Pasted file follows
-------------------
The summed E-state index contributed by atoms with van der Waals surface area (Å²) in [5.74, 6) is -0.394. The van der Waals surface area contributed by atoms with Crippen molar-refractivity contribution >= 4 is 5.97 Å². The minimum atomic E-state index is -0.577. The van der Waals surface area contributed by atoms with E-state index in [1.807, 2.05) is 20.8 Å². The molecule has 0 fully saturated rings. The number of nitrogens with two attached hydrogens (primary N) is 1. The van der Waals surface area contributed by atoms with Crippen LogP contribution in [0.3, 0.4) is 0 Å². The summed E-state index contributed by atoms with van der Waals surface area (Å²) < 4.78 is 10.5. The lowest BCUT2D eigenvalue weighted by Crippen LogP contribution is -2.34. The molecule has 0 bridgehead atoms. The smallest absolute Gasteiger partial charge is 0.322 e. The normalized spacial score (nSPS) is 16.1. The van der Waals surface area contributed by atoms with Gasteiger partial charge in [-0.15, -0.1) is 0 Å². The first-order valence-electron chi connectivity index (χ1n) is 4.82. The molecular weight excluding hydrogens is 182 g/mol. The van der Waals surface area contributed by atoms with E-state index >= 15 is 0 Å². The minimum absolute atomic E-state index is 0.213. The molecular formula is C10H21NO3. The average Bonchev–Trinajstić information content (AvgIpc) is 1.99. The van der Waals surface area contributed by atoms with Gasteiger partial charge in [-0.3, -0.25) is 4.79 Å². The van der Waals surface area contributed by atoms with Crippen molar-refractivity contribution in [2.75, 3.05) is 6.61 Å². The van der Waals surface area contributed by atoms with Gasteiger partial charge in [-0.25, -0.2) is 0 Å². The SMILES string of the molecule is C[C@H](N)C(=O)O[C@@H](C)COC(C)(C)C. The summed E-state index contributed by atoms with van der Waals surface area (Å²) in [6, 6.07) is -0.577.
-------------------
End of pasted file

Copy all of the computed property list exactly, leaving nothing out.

The summed E-state index contributed by atoms with van der Waals surface area (Å²) in [5.74, 6) is -0.394. The van der Waals surface area contributed by atoms with Crippen molar-refractivity contribution >= 4 is 5.97 Å². The minimum atomic E-state index is -0.577. The van der Waals surface area contributed by atoms with E-state index in [1.807, 2.05) is 20.8 Å². The molecule has 0 fully saturated rings. The number of nitrogens with two attached hydrogens (primary N) is 1. The van der Waals surface area contributed by atoms with Crippen LogP contribution in [0.3, 0.4) is 0 Å². The summed E-state index contributed by atoms with van der Waals surface area (Å²) < 4.78 is 10.5. The lowest BCUT2D eigenvalue weighted by Crippen LogP contribution is -2.34. The molecule has 0 bridgehead atoms. The smallest absolute Gasteiger partial charge is 0.322 e. The normalized spacial score (nSPS) is 16.1. The van der Waals surface area contributed by atoms with Gasteiger partial charge in [-0.15, -0.1) is 0 Å². The first-order valence-electron chi connectivity index (χ1n) is 4.82. The molecular weight excluding hydrogens is 182 g/mol. The van der Waals surface area contributed by atoms with E-state index >= 15 is 0 Å². The minimum absolute atomic E-state index is 0.213. The molecular formula is C10H21NO3. The average Bonchev–Trinajstić information content (AvgIpc) is 1.99. The van der Waals surface area contributed by atoms with Gasteiger partial charge in [-0.3, -0.25) is 4.79 Å². The van der Waals surface area contributed by atoms with Crippen molar-refractivity contribution in [2.75, 3.05) is 6.61 Å². The van der Waals surface area contributed by atoms with Gasteiger partial charge in [-0.25, -0.2) is 0 Å². The SMILES string of the molecule is C[C@H](N)C(=O)O[C@@H](C)COC(C)(C)C. The summed E-state index contributed by atoms with van der Waals surface area (Å²) in [6, 6.07) is -0.577.